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Contactor Sizing

Dave Belchamber

Plastic
Joined
Oct 21, 2021
Just received a 1981 1.5 hp Bridgeport and purchased a TECO Westinghouse L510-202-H1-U VFD to drive it. The VFD input will be single phase 220VAC and was sized to accommodate a 2hp 1.5kW three phase 220VAC motor (because the next smallest size was for a 1hp). I'm a newbie at all of this so please bear with me if I make any stupid comments. A simple 'you're wrong about ...' without being flamed will suffice. In any event, the VFD documentation suggests to me that it will draw 15.5 amps, which seems a lot compared to the 4.4 amp rating for the motor, even when taking the single phase versus three phase differences into account. So my first question is whether my understanding of the 15.5 amp draw is correct? Next, I'd like to utilize remote switches for a proper E-stop, Start and Forward/Stop/Reverse (likely repurposing the existing old but high quality motor switch). This suggests that use of a contactor would be appropriate. My investigation to-date suggests a 1.5-2 times safety factor to the power rating of the VFD would be appropriate for sizing the contactor. If that is true, then am I correct in saying the contactor should be capable of handling 220V * 15.5A = 3.4kW * safety factor of say 1.5 = 5.1kW? On this basis a 5.5kW contactor would suffice. I'm also thinking that it would be much safer to utilize 24VDC for the switches, contactor coil and cooling fans (in the power cabinet). Lastly, it would seem logical to have a main power switch that will kill the 120VAC supply to the 24VDC power supply, the X-axis drive and future accessories such as a DRO and work lighting. I'm still working on the details, but clearly there is a lot to think about. Any suggestions/instructions/advice and especially wiring diagrams from those that have gone before would be greatly appreciated.
 

JST

Diamond
Joined
Jun 16, 2001
Location
St Louis
The 15A does not sound far out, our 3HP drew about 26A.

The contactor issue is not or should not be a problem here, because the VFD ought to handle all the control features you mention. You don't want to add contactors for that. Maybe you don't mean that, so apologies if I am over-reacting.

Just use the regular control inputs, setting the thing to use a remote, which would be a series of settings in the parameters. The manual ought to show you just what to do and how to connect it up.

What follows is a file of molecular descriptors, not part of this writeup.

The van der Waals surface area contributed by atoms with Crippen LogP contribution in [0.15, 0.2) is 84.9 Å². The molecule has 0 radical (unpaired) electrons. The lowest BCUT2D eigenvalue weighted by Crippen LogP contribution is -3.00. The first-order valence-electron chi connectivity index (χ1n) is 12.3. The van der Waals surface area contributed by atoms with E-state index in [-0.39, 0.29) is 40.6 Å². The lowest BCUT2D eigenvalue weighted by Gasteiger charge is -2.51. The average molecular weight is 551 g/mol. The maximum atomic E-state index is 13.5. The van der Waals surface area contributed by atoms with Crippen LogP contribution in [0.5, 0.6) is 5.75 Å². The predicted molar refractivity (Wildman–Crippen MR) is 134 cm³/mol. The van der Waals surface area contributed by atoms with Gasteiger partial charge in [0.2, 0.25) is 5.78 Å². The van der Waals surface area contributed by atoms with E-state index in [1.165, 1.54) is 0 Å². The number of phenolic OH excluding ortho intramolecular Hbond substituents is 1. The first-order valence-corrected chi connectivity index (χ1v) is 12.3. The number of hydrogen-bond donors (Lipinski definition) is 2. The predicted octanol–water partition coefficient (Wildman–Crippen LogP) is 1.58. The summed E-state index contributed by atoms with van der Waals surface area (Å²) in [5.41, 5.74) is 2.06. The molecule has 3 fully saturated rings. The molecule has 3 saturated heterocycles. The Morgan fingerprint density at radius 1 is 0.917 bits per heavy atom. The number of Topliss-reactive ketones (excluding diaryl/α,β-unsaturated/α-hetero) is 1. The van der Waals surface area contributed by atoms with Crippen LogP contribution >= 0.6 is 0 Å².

You should have a Fwd/rev switch, a go and stop switch, and a pot to control speed. Those can be located anywhere you want within reason. You will probably want to use multi-wire shielded cable to minimize the chance of surprises, but some setups use 8 wire ethernet type cable.

Generally, you do not want to be cycling power for the VFD very much. Use the controls, an input power switch, and unplug if you need a positive disconnect.
 

Dave Belchamber

Plastic
Joined
Oct 21, 2021
The 15A does not sound far out, our 3HP drew about 26A.

The contactor issue is not or should not be a problem here, because the VFD ought to handle all the control features you mention. You don't want to add contactors for that. Maybe you don't mean that, so apologies if I am over-reacting.

Just use the regular control inputs, setting the thing to use a remote, which would be a series of settings in the parameters. The manual ought to show you just what to do and how to connect it up.

You should have a Fwd/rev switch, a go and stop switch, and a pot to control speed. Those can be located anywhere you want within reason. You will probably want to use multi-wire shielded cable to minimize the chance of surprises, but some setups use 8 wire ethernet type cable.

Generally, you do not want to be cycling power for the VFD very much. Use the controls, an input power switch, and unplug if you need a positive disconnect.

Thanks for confirmation of the input amperage. WRT the contactor, I think you hit the nail on the head. There is no On/Off switch on the VFD so am I correct in assuming that, in the absence of a contactor, the VFD will be in a power on state whenever the input cable is energized? If so, I will either need a wall outlet to enable unplugging the cable, a contactor to safely de-energize the VFD or use the circuit breaker as an On/Off switch (which is clearly a No-No according to the VFD's manual). I'm not keen about having the VFD energized when I'm not in the shop. Leaving the VFD energized seems to be putting a lot of trust in the unit's micro-processor.